ARVO 2019: Emerging Eloxx Molecules Show Promising Results in Usher Models
Eloxx Pharmaceuticals is developing small molecules that permit read-through of point mutations that cause Usher syndrome 1F and 2A.
Genes are the code that our cells read to make essential proteins that are required for cell function and survival. Mutations, or mistakes in the code, lead to missing or incomplete proteins, and ultimately, cell dysfunction and death. Gene mutations are what cause retinal cell dysfunction and death in inherited retinal diseases (IRDs).
Eloxx Pharmaceuticals is a clinical-stage biopharmaceutical company dedicated to the discovery and development of novel therapeutics to treat rare diseases—including cystic fibrosis, cystinosis, and inherited retinal disorders—caused by nonsense mutations that limit production of functional proteins.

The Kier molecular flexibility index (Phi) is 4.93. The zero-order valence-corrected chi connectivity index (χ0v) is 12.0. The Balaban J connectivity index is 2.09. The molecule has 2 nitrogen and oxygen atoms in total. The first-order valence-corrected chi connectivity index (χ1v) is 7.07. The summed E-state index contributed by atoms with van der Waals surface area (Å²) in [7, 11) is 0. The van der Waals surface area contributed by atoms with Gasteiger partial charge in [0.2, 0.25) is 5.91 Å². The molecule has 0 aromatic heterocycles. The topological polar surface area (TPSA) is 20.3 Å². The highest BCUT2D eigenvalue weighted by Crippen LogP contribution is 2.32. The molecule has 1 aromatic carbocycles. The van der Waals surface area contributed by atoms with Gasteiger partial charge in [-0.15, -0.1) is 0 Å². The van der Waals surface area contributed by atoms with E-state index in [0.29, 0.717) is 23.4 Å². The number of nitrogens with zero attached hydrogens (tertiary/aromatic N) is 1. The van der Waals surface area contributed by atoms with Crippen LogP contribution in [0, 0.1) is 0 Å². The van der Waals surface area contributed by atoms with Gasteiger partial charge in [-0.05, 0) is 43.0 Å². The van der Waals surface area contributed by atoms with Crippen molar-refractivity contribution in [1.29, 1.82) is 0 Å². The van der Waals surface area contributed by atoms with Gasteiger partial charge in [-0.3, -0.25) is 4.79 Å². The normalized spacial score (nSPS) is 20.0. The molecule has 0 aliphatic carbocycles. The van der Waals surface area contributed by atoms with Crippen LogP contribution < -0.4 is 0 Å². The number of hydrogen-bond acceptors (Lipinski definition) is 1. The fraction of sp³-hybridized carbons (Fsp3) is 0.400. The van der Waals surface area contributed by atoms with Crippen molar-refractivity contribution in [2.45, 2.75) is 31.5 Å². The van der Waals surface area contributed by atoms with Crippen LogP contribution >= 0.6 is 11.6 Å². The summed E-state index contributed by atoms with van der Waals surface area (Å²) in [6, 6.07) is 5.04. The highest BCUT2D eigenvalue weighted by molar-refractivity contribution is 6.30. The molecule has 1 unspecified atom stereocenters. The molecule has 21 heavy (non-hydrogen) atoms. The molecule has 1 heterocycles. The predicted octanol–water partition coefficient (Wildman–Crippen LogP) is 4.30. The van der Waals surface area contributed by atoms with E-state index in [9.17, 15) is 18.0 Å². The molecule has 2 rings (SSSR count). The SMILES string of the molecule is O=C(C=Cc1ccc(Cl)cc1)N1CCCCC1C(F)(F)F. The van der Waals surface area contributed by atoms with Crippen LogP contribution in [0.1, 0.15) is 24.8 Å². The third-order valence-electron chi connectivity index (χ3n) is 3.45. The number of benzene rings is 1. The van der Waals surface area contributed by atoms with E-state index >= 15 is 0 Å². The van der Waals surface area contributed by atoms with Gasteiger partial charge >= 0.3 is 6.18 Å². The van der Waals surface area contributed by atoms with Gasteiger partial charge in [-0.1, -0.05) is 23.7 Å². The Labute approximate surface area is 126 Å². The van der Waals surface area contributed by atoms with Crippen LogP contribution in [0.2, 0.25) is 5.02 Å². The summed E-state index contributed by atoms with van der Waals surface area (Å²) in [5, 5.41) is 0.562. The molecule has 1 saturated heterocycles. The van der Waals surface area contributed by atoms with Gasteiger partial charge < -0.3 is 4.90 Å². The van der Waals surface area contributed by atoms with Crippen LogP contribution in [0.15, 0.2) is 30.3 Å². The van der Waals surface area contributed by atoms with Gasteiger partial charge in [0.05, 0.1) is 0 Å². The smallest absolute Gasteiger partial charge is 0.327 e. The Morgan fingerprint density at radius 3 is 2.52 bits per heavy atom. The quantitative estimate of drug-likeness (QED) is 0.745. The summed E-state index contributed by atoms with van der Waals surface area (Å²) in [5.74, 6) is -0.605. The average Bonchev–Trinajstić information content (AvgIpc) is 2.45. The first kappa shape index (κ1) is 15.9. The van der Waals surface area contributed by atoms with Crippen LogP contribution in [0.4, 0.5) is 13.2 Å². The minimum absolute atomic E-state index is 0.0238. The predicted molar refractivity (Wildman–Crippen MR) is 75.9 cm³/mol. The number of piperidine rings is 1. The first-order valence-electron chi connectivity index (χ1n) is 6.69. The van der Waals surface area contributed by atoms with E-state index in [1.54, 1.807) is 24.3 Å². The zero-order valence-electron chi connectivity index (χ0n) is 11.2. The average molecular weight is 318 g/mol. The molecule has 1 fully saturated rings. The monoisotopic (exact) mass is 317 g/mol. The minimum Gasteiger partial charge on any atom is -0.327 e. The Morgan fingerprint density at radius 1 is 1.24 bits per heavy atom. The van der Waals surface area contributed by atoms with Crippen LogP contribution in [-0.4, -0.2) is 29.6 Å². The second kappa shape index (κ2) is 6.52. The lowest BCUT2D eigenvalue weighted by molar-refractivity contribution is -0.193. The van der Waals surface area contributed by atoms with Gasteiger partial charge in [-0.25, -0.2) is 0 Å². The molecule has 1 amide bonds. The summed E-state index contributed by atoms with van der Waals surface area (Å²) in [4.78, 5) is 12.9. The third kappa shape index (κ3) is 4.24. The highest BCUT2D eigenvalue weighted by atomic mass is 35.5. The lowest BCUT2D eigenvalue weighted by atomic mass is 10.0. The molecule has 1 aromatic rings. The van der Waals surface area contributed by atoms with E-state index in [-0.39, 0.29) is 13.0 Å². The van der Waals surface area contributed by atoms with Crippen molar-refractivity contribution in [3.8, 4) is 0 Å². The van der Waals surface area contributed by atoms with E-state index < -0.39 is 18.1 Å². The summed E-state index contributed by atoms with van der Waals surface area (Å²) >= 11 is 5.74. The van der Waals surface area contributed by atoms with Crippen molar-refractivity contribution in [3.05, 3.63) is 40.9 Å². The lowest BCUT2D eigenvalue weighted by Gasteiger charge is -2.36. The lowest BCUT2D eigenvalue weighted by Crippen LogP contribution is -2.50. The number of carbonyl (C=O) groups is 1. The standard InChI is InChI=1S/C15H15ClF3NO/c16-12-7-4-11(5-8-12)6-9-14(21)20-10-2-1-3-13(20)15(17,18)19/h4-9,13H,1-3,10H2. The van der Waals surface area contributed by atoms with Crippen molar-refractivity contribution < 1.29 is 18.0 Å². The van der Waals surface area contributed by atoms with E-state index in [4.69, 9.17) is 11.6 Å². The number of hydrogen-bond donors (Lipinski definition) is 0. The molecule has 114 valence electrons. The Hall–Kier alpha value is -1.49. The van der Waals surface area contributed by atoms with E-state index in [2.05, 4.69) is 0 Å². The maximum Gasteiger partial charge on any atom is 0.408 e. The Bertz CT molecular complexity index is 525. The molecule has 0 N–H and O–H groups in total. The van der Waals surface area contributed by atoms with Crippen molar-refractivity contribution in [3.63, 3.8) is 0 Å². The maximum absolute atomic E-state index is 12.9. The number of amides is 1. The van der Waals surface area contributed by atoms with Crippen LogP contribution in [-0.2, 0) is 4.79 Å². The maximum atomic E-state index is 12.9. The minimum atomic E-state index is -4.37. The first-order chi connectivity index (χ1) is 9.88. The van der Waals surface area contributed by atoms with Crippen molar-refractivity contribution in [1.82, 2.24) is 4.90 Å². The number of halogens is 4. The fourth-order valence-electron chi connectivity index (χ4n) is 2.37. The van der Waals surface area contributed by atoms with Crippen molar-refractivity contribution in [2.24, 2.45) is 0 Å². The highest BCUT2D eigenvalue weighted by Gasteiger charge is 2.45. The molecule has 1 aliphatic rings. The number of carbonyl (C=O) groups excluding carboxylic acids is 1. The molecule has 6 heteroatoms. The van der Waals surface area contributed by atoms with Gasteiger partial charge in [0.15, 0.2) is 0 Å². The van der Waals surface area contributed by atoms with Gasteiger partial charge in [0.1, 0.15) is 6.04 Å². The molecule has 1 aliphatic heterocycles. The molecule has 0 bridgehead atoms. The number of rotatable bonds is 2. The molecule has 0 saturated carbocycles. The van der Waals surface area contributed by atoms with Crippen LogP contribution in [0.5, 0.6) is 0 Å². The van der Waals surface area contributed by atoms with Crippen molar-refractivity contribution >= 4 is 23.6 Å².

Eloxx has entered into a partnership with the Foundation Fighting Blindness and is developing molecules that “read through” nonsense mutations, a type of mutation that, in simple terms, inserts a period too early in the genetic code. Scientists call these “premature stop codons” or PSCs. Eloxx’s library of molecules is designed to enable the cell to read through these PSCs, so normal protein can be produced.
In the accompanying video, Matthew Goddeeris, PhD, Eloxx director of research, discusses how an Eloxx molecule was able to read through PSCs that lead to Usher syndrome type 1F (PCDH15) and USH2A (USH2A). While the molecule is still at an early stage of development, its potential is promising.
Scientists believe that approximately 10 percent of all the gene mutations (across all known ~270 IRD genes) are nonsense. So, read through molecules have the potential to help many people.
Dr. Goddeeris presented the Eloxx Usher research at the 2019 annual meeting of the Association for Research in Vision and Ophthalmology (ARVO) taking place in Vancouver, Canada, on April 28 - May 2, 2019.